I’ve built a couple of websites using enitrely text storage and always found that implementing a database can be incredibly difficult and wasteful. If you do need all the functionality of a database though, a database is essentially just optimised text files so it can be more eficient than it looks.

    Monday, February 16, 2009 at 2:43 pm #
  3. King Kool wrote::

    I’m sorry. Bob Fredson makes me laugh. I can’t help it.

    Monday, February 16, 2009 at 2:59 pm #
  4. Paul wrote::

    @King Kool: I have a real problem coming up with random names. If you look at any of my scripts for LoadingReadyRun, you will see a lot of Freds, Bobs and Johns.

    These days I tend to grab random actor’s names off of IMDB.

    Monday, February 16, 2009 at 3:40 pm #
  5. Emperor Gum wrote::

    Notepad: a great word processor, or the greatest? I stopped using Open Office writer completely about a year ago.

    Tuesday, February 17, 2009 at 5:25 am #
  6. kometbomb wrote::

    There are two valid points in there: “why see the extra work” and “if it works, don’t touch it”. However, here are some counterarguments just for the sake of discussion.

    PHP comes with SQLite which pretty much is a zero-setup SQL database. That means, setting up a database and opening it for using is just one line of code. Creating the table structure above is similarly trivial: mere few lines.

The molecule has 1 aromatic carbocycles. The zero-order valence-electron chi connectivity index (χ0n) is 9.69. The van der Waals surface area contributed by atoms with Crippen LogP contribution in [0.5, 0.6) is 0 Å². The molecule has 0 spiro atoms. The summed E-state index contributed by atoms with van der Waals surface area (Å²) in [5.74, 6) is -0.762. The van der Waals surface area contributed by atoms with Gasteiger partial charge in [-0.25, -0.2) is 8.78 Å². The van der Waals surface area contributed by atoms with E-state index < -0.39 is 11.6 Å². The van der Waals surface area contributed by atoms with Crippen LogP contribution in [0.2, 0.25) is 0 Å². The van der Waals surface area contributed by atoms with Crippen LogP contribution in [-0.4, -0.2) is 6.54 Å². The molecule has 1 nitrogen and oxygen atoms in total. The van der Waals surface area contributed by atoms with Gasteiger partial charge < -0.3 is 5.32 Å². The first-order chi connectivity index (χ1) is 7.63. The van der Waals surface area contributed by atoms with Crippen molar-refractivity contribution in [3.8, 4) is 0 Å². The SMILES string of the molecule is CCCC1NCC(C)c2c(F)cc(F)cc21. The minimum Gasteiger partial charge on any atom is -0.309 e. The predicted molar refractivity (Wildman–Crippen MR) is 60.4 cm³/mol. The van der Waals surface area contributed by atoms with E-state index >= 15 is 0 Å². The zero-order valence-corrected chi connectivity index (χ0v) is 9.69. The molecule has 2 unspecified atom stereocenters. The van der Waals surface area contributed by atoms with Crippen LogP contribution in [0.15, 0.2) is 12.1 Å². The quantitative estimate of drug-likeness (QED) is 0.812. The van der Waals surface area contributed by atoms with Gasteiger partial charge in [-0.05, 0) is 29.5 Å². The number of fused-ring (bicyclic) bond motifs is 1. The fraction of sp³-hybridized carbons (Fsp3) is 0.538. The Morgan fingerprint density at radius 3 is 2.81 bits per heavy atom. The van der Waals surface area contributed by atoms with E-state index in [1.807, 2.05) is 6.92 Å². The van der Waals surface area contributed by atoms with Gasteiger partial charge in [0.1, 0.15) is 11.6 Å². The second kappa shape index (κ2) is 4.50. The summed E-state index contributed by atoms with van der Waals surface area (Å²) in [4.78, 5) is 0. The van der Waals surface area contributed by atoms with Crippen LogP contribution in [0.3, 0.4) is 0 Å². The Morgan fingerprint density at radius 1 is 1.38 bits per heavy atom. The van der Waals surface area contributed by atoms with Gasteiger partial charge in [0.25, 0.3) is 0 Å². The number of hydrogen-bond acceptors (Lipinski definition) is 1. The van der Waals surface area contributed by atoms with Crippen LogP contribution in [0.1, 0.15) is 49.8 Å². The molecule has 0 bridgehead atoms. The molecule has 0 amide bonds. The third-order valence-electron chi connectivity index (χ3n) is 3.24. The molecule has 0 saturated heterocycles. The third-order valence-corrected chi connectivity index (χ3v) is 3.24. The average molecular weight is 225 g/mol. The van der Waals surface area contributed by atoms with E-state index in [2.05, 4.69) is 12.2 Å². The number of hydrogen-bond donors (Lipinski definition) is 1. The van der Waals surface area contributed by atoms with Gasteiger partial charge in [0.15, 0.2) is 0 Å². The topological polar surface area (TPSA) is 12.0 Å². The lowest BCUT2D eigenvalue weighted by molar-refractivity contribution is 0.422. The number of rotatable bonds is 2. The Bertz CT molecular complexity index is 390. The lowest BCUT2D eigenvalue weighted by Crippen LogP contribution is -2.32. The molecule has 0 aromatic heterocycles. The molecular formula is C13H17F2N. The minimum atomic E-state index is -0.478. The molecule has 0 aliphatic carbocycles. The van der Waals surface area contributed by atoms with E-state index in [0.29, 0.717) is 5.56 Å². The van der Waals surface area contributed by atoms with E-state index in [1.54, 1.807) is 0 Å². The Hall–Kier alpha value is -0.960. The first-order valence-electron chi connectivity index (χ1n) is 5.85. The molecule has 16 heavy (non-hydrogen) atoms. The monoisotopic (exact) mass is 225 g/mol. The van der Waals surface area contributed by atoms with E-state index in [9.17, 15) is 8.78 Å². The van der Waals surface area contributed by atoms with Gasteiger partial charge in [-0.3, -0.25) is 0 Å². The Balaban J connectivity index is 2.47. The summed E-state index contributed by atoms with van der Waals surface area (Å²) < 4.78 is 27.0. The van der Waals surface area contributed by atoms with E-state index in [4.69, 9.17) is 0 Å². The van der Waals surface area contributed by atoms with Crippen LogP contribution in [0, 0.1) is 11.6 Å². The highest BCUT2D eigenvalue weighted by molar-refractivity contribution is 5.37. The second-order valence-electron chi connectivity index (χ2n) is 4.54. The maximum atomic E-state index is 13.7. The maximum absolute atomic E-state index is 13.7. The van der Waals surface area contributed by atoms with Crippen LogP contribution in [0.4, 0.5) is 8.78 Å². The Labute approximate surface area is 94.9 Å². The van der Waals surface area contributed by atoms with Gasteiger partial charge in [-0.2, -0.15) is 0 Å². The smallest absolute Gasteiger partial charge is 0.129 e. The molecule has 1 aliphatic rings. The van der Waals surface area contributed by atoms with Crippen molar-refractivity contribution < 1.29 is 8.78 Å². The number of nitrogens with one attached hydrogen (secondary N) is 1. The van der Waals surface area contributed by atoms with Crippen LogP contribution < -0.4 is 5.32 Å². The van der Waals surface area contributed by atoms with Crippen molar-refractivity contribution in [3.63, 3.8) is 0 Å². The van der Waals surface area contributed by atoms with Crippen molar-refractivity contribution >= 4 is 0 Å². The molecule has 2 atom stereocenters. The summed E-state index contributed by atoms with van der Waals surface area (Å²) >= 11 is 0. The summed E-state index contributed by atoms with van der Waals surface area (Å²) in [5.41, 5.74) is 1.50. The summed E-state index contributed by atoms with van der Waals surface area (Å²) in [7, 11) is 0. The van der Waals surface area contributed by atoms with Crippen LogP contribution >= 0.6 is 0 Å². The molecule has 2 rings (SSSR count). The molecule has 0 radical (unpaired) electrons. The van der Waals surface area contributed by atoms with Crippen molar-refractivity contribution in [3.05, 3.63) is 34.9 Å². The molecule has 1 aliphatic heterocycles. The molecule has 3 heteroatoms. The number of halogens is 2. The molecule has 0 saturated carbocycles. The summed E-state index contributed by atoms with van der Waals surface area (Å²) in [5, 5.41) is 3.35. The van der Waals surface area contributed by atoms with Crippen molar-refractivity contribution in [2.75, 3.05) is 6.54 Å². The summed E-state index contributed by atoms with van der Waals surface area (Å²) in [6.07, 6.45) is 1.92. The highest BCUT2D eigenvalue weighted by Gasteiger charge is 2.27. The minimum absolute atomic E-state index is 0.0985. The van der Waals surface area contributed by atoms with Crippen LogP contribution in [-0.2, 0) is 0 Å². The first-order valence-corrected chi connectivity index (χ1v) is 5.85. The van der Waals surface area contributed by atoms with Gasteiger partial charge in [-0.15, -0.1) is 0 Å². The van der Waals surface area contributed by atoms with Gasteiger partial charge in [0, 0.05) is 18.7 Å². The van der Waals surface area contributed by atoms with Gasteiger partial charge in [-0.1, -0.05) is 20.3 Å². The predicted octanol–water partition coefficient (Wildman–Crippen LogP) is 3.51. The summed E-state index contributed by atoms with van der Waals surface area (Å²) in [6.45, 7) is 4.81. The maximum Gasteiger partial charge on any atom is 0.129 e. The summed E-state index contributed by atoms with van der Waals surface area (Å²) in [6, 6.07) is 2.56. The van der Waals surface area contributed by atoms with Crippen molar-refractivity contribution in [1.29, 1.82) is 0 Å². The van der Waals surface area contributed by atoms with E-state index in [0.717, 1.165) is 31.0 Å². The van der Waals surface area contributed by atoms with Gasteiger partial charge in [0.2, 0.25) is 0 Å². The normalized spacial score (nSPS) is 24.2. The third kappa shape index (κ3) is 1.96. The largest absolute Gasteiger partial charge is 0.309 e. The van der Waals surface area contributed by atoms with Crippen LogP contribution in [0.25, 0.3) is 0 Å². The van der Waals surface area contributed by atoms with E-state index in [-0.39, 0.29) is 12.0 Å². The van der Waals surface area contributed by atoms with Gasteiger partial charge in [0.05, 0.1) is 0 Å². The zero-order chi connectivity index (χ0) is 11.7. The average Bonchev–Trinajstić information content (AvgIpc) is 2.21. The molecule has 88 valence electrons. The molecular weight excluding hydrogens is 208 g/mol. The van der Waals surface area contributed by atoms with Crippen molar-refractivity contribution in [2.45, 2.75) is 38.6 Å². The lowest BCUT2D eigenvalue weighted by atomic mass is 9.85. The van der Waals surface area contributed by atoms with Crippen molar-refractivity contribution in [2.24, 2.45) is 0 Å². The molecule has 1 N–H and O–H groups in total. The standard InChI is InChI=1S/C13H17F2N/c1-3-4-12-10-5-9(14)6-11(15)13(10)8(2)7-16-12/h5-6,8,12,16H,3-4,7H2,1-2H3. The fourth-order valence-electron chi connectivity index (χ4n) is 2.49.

You don’t need an admin section since you can open the SQL console and enter the table creation stuff there. This is comparable to typing in and uploading the text file so I wouldn’t think that has any overhead. In fact, you can create the database at home and the upload the file on the web server (it really is that simple – one file per database). Editing the data can be done with some third party tool similar to PHPmyadmin.

    Writing queries can’t be avoided. However, I can’t see where’s the overhead in that. The only thing different from writing some table accessing code in PHP is that it’s a different language (which I think is pretty essential to master, for your own good). In the end you probably end up typing in far less SQL than PHP, thanks to the database doing things for you (e.g. checking for dupe names and numbers, not to mention if you need to do any relational stuff at all).

    I think my overall point is that while you can avoid extra work by doing things in a simple way, it easily grows into something that has nothing but overhead. If you see just a tiny bit of extra work in the beginning, it might save you the most work of all compared to the full and minimal mindsets. :)

    Saturday, March 21, 2009 at 6:08 am #
  7. Paul wrote::

    @kometbomb: I have used SQLite a little bit and it seems like a good solution if you want a database, but for some reason can’t access MySQL. It does not, however solve the problem of the need for a good CRUD interface. Most of the sites that I build are for people who are not that tech-savvy and telling them to edit the content of their site with PHPMyAdmin or similar doesn’t really work. Storing all the data in a simple text file allows them to add/edit/remove content using any text editor.

    Sunday, March 22, 2009 at 2:53 pm #